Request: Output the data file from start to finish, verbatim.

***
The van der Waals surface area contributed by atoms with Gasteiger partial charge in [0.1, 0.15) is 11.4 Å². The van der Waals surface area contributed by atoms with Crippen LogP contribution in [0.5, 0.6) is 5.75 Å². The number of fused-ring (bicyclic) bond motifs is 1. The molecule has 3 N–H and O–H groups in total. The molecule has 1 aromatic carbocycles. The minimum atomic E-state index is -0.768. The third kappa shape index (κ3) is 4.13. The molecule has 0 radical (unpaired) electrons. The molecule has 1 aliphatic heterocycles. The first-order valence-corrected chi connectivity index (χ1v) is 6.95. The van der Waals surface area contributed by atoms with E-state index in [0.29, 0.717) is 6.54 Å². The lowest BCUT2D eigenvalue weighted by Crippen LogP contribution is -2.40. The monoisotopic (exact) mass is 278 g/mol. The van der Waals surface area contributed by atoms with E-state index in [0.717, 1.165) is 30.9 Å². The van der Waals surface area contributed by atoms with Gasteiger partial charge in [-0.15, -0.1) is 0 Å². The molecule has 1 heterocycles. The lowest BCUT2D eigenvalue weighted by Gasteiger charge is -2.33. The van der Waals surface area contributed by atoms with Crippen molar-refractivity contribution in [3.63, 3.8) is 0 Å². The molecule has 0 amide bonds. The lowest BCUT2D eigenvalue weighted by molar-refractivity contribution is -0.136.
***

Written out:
The van der Waals surface area contributed by atoms with Gasteiger partial charge in [0.1, 0.15) is 11.4 Å². The van der Waals surface area contributed by atoms with Crippen LogP contribution in [0.5, 0.6) is 5.75 Å². The number of fused-ring (bicyclic) bond motifs is 1. The molecule has 3 N–H and O–H groups in total. The molecule has 1 aromatic carbocycles. The minimum atomic E-state index is -0.768. The third kappa shape index (κ3) is 4.13. The molecule has 0 radical (unpaired) electrons. The molecule has 1 aliphatic heterocycles. The first-order valence-corrected chi connectivity index (χ1v) is 6.95. The van der Waals surface area contributed by atoms with E-state index in [0.29, 0.717) is 6.54 Å². The lowest BCUT2D eigenvalue weighted by Crippen LogP contribution is -2.40. The monoisotopic (exact) mass is 278 g/mol. The van der Waals surface area contributed by atoms with E-state index in [0.717, 1.165) is 30.9 Å². The van der Waals surface area contributed by atoms with Gasteiger partial charge in [-0.15, -0.1) is 0 Å². The molecule has 1 heterocycles. The lowest BCUT2D eigenvalue weighted by Gasteiger charge is -2.33. The van der Waals surface area contributed by atoms with Crippen molar-refractivity contribution in [3.63, 3.8) is 0 Å². The molecule has 0 amide bonds. The lowest BCUT2D eigenvalue weighted by molar-refractivity contribution is -0.136.